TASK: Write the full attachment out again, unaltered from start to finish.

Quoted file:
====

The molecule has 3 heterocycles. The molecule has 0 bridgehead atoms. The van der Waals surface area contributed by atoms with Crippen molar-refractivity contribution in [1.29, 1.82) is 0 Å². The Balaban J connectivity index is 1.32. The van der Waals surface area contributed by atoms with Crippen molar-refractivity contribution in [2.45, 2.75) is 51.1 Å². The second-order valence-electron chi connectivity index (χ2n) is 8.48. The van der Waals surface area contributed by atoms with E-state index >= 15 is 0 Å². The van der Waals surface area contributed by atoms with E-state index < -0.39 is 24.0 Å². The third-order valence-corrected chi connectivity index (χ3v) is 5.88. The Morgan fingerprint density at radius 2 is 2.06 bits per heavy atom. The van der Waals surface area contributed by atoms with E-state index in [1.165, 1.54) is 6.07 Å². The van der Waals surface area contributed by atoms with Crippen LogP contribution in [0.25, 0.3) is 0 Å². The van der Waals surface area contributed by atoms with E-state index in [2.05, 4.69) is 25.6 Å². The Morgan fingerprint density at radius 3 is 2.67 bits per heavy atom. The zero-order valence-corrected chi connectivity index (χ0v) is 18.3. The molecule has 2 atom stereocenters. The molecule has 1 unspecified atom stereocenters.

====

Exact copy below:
The molecule has 3 heterocycles. The molecule has 0 bridgehead atoms. The van der Waals surface area contributed by atoms with Crippen molar-refractivity contribution in [1.29, 1.82) is 0 Å². The Balaban J connectivity index is 1.32. The van der Waals surface area contributed by atoms with Crippen molar-refractivity contribution in [2.45, 2.75) is 51.1 Å². The second-order valence-electron chi connectivity index (χ2n) is 8.48. The van der Waals surface area contributed by atoms with E-state index >= 15 is 0 Å². The van der Waals surface area contributed by atoms with E-state index < -0.39 is 24.0 Å². The third-order valence-corrected chi connectivity index (χ3v) is 5.88. The Morgan fingerprint density at radius 2 is 2.06 bits per heavy atom. The van der Waals surface area contributed by atoms with E-state index in [1.165, 1.54) is 6.07 Å². The van der Waals surface area contributed by atoms with Crippen LogP contribution in [0.25, 0.3) is 0 Å². The van der Waals surface area contributed by atoms with E-state index in [2.05, 4.69) is 25.6 Å². The Morgan fingerprint density at radius 3 is 2.67 bits per heavy atom. The zero-order valence-corrected chi connectivity index (χ0v) is 18.3. The molecule has 2 atom stereocenters. The molecule has 1 unspecified atom stereocenters.